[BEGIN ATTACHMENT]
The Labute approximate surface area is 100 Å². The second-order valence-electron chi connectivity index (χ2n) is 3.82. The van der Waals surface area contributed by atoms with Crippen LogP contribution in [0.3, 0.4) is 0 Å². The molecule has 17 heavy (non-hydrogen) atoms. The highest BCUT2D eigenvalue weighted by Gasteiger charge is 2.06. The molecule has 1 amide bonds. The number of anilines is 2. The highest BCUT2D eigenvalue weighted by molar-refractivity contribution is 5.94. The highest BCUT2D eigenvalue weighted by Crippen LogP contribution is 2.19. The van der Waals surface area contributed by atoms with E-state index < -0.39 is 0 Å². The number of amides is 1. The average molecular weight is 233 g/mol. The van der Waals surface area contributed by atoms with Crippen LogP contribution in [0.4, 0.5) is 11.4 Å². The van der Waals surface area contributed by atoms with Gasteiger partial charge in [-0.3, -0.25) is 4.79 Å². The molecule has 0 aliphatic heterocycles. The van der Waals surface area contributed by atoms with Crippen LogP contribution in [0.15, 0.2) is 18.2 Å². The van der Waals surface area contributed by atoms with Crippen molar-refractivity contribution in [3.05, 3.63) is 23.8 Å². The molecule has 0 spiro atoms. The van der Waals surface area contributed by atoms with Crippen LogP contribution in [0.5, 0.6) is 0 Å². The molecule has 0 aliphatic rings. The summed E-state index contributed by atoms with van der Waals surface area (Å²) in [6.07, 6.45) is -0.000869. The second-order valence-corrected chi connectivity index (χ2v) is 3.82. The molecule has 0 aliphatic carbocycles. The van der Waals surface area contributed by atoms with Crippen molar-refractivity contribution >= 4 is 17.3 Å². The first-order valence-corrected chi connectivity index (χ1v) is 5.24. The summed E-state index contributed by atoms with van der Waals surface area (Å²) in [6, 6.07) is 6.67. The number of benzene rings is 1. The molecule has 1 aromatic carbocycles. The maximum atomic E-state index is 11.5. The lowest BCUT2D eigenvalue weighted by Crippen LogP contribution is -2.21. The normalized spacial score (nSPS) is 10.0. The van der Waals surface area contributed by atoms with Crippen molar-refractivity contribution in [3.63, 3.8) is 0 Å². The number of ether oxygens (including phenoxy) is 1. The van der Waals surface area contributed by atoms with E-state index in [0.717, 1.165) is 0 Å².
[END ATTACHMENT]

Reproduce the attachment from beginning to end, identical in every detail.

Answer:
The Labute approximate surface area is 100 Å². The second-order valence-electron chi connectivity index (χ2n) is 3.82. The van der Waals surface area contributed by atoms with Crippen LogP contribution in [0.3, 0.4) is 0 Å². The molecule has 17 heavy (non-hydrogen) atoms. The highest BCUT2D eigenvalue weighted by Gasteiger charge is 2.06. The molecule has 1 amide bonds. The number of anilines is 2. The highest BCUT2D eigenvalue weighted by molar-refractivity contribution is 5.94. The highest BCUT2D eigenvalue weighted by Crippen LogP contribution is 2.19. The van der Waals surface area contributed by atoms with E-state index < -0.39 is 0 Å². The number of amides is 1. The average molecular weight is 233 g/mol. The van der Waals surface area contributed by atoms with Crippen LogP contribution in [0.4, 0.5) is 11.4 Å². The van der Waals surface area contributed by atoms with Gasteiger partial charge in [-0.3, -0.25) is 4.79 Å². The molecule has 0 aliphatic heterocycles. The van der Waals surface area contributed by atoms with Crippen LogP contribution in [0.15, 0.2) is 18.2 Å². The van der Waals surface area contributed by atoms with Crippen molar-refractivity contribution in [3.05, 3.63) is 23.8 Å². The molecule has 0 spiro atoms. The van der Waals surface area contributed by atoms with Crippen LogP contribution in [0.5, 0.6) is 0 Å². The molecule has 0 aliphatic rings. The summed E-state index contributed by atoms with van der Waals surface area (Å²) in [6.07, 6.45) is -0.000869. The second-order valence-corrected chi connectivity index (χ2v) is 3.82. The molecule has 0 aliphatic carbocycles. The van der Waals surface area contributed by atoms with Crippen molar-refractivity contribution >= 4 is 17.3 Å². The first-order valence-corrected chi connectivity index (χ1v) is 5.24. The summed E-state index contributed by atoms with van der Waals surface area (Å²) in [6, 6.07) is 6.67. The number of benzene rings is 1. The molecule has 1 aromatic carbocycles. The maximum atomic E-state index is 11.5. The lowest BCUT2D eigenvalue weighted by Crippen LogP contribution is -2.21. The normalized spacial score (nSPS) is 10.0. The van der Waals surface area contributed by atoms with Crippen molar-refractivity contribution in [3.63, 3.8) is 0 Å². The number of ether oxygens (including phenoxy) is 1. The van der Waals surface area contributed by atoms with E-state index in [0.717, 1.165) is 0 Å².